Cleantech Open: the commitment to make a difference

By Ashley Grosh
April 14th, 2011

Please let me introduce Rex Northen, the Executive Director for the Cleantech Open—the largest business competition in the world that is sweeping our country. I have gotten to know Rex over the last few years, and his passion for innovation and supporting entrepreneurs in clean technology has truly been captivating and contagious. A true entrepreneur at heart, he has had a long history of building and managing startup companies in both Europe and the U.S.

For the second year, Wells Fargo is a proud national supporter of the Cleantech Open. It’s an initiative very much in line with our own goals to support environmental initiatives that create jobs, support small business and entrepreneurs, encourage innovation and bring solutions to communities across the country and even around the world. I encourage everyone to learn more about Cleantech Open and get involved. Rex, take it away! (—Ashley)

Cleantech Open's Rex NorthenThank you, Ashley! I begin with a statistic: The United States sends over $1 billion dollars (PDF) overseas every day of every week to pay for oil imports.

Now there are plenty of ideas about how we can cut that cost to our economy. Consider just one: electric vehicles, a quieter, cleaner way of getting from A to B. Because electric motors run at an equivalent of 100 mpg or better, the cost of electricity needed to get you to work each day in tomorrow’s electric car will be a fraction of what it costs you now in gasoline.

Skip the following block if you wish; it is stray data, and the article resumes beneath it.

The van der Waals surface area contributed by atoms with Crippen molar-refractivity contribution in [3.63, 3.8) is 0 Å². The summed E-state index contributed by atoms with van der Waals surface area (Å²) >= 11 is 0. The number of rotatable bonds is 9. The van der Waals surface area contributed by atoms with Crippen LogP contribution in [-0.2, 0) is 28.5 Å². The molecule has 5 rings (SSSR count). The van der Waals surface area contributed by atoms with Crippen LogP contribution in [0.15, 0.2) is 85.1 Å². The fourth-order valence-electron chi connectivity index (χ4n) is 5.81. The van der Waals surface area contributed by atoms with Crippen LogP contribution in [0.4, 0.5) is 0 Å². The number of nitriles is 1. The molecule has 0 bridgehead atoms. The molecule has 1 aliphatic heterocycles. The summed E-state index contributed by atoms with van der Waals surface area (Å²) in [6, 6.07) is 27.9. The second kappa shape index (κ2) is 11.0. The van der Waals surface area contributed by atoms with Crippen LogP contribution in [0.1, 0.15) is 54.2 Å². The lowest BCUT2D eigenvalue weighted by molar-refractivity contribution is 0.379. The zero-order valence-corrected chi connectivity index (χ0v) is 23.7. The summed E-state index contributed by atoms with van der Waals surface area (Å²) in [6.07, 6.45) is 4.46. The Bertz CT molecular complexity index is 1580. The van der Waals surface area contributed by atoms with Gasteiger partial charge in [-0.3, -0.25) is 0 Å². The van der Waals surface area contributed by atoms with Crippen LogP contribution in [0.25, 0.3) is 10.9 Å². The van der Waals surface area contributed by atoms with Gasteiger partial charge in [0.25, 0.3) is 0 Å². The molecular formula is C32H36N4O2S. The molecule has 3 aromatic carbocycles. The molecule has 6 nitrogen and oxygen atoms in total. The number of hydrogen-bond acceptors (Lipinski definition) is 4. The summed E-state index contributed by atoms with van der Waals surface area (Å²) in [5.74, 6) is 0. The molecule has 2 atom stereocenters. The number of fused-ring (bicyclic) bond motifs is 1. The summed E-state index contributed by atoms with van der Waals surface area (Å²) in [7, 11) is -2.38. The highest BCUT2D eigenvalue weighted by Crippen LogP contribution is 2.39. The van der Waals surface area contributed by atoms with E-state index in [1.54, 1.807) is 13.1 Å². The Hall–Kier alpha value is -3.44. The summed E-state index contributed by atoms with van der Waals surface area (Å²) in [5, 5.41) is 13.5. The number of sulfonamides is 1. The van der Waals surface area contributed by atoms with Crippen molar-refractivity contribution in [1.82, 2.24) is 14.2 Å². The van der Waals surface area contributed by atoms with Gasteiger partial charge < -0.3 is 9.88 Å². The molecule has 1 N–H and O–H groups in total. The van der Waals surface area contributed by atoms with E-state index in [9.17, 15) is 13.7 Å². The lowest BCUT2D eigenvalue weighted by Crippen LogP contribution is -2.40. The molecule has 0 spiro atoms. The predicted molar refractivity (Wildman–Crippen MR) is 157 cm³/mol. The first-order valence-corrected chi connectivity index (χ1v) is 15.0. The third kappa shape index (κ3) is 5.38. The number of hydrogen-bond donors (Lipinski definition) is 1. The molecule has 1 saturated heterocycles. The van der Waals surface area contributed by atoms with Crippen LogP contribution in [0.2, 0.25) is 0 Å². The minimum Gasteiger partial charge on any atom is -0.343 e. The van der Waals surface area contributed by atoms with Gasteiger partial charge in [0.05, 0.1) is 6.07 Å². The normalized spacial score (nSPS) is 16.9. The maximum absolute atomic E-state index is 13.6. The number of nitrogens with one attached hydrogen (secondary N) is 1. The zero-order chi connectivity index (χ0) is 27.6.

But there’s a problem. Today’s batteries are too heavy and too expensive. Electric cars costing under $30,000 typically have a range of 100 miles or less. And of course, if we manage to solve that problem, there’s another one right on its heels: In order to charge the batteries of millions of shiny new electric cars each night using clean energy sources like solar or wind, we’ll need to upgrade our aging electricity grid.

There are plenty of similar challenges, and they are all big. But with the right brains on the case, we can solve them all, and the dividends for solving them are enormous.